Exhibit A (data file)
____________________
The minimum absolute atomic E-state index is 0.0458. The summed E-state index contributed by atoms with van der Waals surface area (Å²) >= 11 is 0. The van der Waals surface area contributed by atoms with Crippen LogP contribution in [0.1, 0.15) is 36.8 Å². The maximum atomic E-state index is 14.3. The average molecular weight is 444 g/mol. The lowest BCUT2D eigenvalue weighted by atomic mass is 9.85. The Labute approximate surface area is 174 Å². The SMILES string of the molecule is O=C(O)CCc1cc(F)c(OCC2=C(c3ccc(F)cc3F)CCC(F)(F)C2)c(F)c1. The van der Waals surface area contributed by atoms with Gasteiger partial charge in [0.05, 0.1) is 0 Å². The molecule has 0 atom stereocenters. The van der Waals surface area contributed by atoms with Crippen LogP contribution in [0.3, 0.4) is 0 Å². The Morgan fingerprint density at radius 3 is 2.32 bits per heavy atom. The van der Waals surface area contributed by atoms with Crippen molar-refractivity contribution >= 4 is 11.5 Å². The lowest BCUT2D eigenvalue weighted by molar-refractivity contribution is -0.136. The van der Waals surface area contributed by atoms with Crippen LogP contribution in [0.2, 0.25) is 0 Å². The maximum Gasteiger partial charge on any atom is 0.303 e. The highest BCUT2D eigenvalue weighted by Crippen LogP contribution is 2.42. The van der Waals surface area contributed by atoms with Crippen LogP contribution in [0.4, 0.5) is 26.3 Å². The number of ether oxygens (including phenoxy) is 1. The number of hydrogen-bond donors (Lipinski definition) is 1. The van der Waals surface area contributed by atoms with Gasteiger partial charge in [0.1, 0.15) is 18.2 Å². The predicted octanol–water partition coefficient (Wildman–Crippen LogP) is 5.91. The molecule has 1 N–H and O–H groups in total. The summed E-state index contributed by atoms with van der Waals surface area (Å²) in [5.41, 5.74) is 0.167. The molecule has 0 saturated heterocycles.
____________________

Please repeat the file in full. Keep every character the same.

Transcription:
The minimum absolute atomic E-state index is 0.0458. The summed E-state index contributed by atoms with van der Waals surface area (Å²) >= 11 is 0. The van der Waals surface area contributed by atoms with Crippen LogP contribution in [0.1, 0.15) is 36.8 Å². The maximum atomic E-state index is 14.3. The average molecular weight is 444 g/mol. The lowest BCUT2D eigenvalue weighted by atomic mass is 9.85. The Labute approximate surface area is 174 Å². The SMILES string of the molecule is O=C(O)CCc1cc(F)c(OCC2=C(c3ccc(F)cc3F)CCC(F)(F)C2)c(F)c1. The van der Waals surface area contributed by atoms with Gasteiger partial charge in [0.05, 0.1) is 0 Å². The molecule has 0 atom stereocenters. The van der Waals surface area contributed by atoms with Crippen LogP contribution in [0.3, 0.4) is 0 Å². The Morgan fingerprint density at radius 3 is 2.32 bits per heavy atom. The van der Waals surface area contributed by atoms with Crippen molar-refractivity contribution >= 4 is 11.5 Å². The lowest BCUT2D eigenvalue weighted by molar-refractivity contribution is -0.136. The van der Waals surface area contributed by atoms with Crippen LogP contribution in [0.2, 0.25) is 0 Å². The maximum Gasteiger partial charge on any atom is 0.303 e. The highest BCUT2D eigenvalue weighted by Crippen LogP contribution is 2.42. The van der Waals surface area contributed by atoms with Crippen LogP contribution in [0.4, 0.5) is 26.3 Å². The number of ether oxygens (including phenoxy) is 1. The number of hydrogen-bond donors (Lipinski definition) is 1. The van der Waals surface area contributed by atoms with Gasteiger partial charge in [0.1, 0.15) is 18.2 Å². The predicted octanol–water partition coefficient (Wildman–Crippen LogP) is 5.91. The molecule has 1 N–H and O–H groups in total. The summed E-state index contributed by atoms with van der Waals surface area (Å²) in [5.41, 5.74) is 0.167. The molecule has 0 saturated heterocycles.